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Title: Waarom ergeren theologen zich aan John Hick?
Author(s): MOYAERT, Marianne
Journal: Bijdragen
Volume: 71    Issue: 2   Date: 2010   
Pages: 159-179
DOI: 10.2143/BIJ.71.2.2051602

Abstract :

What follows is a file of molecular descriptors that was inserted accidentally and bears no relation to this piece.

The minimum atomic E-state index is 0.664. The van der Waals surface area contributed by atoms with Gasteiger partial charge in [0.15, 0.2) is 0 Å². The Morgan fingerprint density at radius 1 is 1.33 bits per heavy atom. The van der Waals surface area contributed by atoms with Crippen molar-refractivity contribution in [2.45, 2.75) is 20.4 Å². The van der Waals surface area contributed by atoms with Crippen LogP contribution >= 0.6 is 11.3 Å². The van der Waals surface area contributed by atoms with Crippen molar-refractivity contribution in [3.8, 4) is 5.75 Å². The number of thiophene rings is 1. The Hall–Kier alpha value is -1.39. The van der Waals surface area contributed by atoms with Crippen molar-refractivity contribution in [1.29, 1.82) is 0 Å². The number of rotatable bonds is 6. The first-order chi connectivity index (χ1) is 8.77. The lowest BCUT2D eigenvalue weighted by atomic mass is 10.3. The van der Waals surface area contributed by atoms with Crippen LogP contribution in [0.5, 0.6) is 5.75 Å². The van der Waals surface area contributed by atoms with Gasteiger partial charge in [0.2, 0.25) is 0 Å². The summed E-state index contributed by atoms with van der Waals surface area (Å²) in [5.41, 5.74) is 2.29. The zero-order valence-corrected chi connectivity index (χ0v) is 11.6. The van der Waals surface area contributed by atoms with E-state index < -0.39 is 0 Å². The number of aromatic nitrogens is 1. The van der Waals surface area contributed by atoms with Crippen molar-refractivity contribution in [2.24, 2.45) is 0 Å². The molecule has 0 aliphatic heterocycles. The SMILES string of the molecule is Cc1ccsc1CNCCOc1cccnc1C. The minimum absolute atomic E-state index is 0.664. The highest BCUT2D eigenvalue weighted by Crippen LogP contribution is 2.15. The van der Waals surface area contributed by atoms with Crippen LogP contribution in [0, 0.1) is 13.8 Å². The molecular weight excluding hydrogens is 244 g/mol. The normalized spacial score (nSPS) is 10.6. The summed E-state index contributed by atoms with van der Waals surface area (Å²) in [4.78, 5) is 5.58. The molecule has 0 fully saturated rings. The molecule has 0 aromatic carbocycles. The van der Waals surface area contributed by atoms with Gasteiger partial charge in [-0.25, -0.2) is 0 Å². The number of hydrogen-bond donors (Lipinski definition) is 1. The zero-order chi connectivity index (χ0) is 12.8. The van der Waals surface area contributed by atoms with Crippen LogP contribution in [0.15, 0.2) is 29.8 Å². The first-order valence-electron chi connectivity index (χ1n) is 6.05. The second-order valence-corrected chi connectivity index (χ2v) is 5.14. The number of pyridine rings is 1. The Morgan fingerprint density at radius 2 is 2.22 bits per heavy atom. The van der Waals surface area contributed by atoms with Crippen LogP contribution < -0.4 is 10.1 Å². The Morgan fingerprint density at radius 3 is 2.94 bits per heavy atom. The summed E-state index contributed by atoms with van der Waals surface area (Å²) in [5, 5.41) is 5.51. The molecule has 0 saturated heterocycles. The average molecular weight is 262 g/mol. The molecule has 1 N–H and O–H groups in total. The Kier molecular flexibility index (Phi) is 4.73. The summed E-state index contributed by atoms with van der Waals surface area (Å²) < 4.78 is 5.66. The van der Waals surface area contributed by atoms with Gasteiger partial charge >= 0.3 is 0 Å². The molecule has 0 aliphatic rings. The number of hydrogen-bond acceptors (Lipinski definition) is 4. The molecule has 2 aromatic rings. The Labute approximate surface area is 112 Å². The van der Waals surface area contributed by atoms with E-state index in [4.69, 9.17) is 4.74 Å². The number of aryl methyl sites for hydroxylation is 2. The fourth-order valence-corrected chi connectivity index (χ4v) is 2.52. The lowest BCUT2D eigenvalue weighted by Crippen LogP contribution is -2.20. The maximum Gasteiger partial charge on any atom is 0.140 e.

The pluralist hypothesis as popularised by John Hick, which postulates the rough equality of religious traditions, has gained wide approval especially within interreligious circles. Nonetheless, Hick remains one of the most contested philosophers of religion of the twentieth century. Most notably, theologians have been highly critical; their polemical reactions to his pluralist hypothesis reveal their irritation. The question is: from where does this irritation arise? Why are these theologians so offended by a philosopher? How are we to understand the polemics that have arisen in response to Hick’s pluralism? In this article I suggest that the controversy surrounding Hick’s pluralist hypothesis relates to the way he develops his philosophical reflections in a theological direction. There is something wrong with the way he divides the roles between philosophy and theology. I regard the discussion, which emerged from Hicks philosophy of religion as a prototype for a reflection on the complex relation between both disciplines.

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